Sizing up the Canes’ offensive roster, depth chart and where things stand before spring

The Miami Hurricanes haven’t released a depth chart in more than a year. But if they did, here’s how it might look on offense, with notes on each position, heading into the start of spring practice on Monday:


The timing of Cam Ward’s decision to bypass the NFL Draft and play at UM was important, because it happened just before the deadline for student-athletes to enroll for the spring semester.

Ward subsequently enrolled, meaning he will participate in spring practice and begin to develop chemistry with his receivers and new center Zach Carpenter.

He will also have another dozen or so practices, and two or three scrimmages, to become comfortable in Shannon Dawson’s offense.

We chronicled Ward in a four-part series earlier this offseason, with Washington State’s radio analyst sizing up Ward in Part 1; one critical thing about Ward and the background on his decision to join UM in Part 2; thoughts from Fox’s Washington-based Brock Huard and Washington State coaches in Part 3; and more metrics and nuggets in Part 4.

Washington State coach Jake Dickert said this past season that Ward is “wildly talented. We saw that from Day 1. I think Cam deserves to be mentioned with the best quarterbacks in the country, period. I think he continues to show that, and I think nationally we undervalue him and what he’s doing.”

Ward’s 3,736 passing yards last season were eighth most in college football, per He threw 25 touchdowns and 7 interceptions and completed 66.7 percent of his passes, while rushing for eight TDs. He had a great 113.5 passer rating against Top 25 teams.

His 14 fumbles last season were second most in FBS, and he has taken 85 sacks the past two years (most in college football), though the Cougars’ offensive line was primarily to blame for that. If you remove sacks, he averaged 4.98 yards rushing on 81 carries in 2023.

“He’s an explosive player who is a great leader,” coach Mario Cristobal told On3’s J.D. PicKell. “He’s got a great presence about him. He’s been in big games, big situations, tough situations, has been overmatched personnel-wise and still finds a way to create some dynamic, explosive plays, manage a game, make a lot out of a little sometimes....He’s very intent on helping Miami become a prominent football program once again, and he does not shy away from competition.”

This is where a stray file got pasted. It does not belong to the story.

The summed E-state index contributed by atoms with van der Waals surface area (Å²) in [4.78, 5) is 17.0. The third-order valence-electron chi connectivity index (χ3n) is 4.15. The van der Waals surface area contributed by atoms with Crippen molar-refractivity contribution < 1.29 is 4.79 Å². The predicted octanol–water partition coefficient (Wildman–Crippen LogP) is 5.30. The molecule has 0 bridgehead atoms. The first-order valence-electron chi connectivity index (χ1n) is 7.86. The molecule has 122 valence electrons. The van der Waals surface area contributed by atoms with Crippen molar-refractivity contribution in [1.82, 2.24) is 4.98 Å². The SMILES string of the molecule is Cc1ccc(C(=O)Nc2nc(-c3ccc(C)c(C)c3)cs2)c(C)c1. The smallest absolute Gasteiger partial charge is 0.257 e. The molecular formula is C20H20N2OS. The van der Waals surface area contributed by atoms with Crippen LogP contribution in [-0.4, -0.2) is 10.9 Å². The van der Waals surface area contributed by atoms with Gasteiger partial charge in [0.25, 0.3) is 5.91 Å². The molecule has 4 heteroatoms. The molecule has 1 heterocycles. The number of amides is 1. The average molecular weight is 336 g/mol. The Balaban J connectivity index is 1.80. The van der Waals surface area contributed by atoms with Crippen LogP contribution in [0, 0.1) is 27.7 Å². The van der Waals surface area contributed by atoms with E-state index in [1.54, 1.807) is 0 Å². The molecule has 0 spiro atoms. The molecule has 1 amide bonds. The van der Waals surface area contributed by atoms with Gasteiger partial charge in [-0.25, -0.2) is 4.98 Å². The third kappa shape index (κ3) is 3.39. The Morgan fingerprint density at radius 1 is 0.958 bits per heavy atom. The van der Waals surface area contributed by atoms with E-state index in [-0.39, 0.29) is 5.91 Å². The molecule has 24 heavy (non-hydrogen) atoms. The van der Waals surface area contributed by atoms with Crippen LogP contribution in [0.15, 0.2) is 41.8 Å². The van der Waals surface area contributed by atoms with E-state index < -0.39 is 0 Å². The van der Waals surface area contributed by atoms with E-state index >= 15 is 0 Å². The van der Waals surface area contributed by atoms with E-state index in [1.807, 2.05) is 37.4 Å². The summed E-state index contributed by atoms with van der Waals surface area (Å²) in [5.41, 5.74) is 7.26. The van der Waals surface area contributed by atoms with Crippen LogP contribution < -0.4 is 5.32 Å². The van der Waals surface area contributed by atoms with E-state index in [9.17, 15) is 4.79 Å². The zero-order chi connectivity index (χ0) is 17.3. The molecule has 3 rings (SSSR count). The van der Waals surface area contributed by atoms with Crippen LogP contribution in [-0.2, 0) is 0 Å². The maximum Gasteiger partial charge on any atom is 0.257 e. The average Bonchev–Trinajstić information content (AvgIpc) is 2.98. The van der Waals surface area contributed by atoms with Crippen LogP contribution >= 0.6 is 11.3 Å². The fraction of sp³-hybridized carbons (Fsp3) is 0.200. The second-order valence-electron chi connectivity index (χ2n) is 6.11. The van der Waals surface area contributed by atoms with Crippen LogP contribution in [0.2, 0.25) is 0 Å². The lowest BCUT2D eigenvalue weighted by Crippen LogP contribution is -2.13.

The battle for the backup job will be a spirited one among Jacurri Brown, who vowed he will remain at UM at least through this calendar year; Albany transfer Reese Poffenbarger and Emory Williams, who isn’t expected to be ready for spring ball after an arm injury against FSU.

Freshman Judd Anderson is an early enrollee and gives the Canes five scholarship quarterbacks.


Mark Fletcher Jr. (4.9 yards per carry as a freshman) ended the season as a starter before an injury in the Pinstripe Bowl, one that is expected to sideline him this spring. Because of the high upside and productivity, it would be mildly surprising if he’s not the starter Aug. 31 at the Gators.

Henry Parrish Jr. (6.3 yards per carry) has a slight edge for the No. 2 job; he played 249 offensive regular-season snaps (including the majority early in the season) and Fletcher played 239.

Ajay Allen — who played 153 regular-season snaps and averaged 5.2 yards per carry on 70 carries — could push Parrish for the No. 2 job.

Four others factor in: TreVonte Citizen, who’s back from a major August 2022 knee injury that essentially sidelined him for two seasons; speedy second-year back Christopher Johnson, who played just 22 offensive snaps but will get a long look; and freshmen four-star back Jordan Lyle and three-star back Chris Wheatley-Humphrey, who also can play cornerback. Whether Citizen can regain his pre-injury form remains one of the key questions of the offseason.


Never this century had Canes tight ends been less of a threat in the receiving game than last season; they were targeted just 30 times in 2023. That must change to make this offense more dangerous and diversified.

Elijah Arroyo has the ability to do that and be a complete tight end; he enters as the favorite to be the starter after being limited to 47 offensive regular-season snaps in 2023 because of the residuals of a September 2022 knee injury.

Cam McCormick, who was needed to play far more snaps than ideal last season (530), returns as a perceived blocking specialist. He’s the first player in college football history to play a ninth season. McCormick isn’t much of a threat at receiver; he had eight catches for 62 yards and three drops last season and has just 26 catches in his career.

Pro Football Focus rated McCormick as UM’s worst player on offense last season and said that despite the perception, his blocking was actually well below average in their grading system. The Canes would dispute that. Either way, it won’t be a good sign if he plays nearly as much as last season.

The expectation is that Jackson Carver, who played six snaps, must bulk up and improve to become an FBS-level blocker if he remains at UM.

Riley Williams, who played 299 offensive snaps as a freshman, has the physical skills to be a starter someday but must make a big leap. He had eight catches for 72 yards and a touchdown but also two drops last season.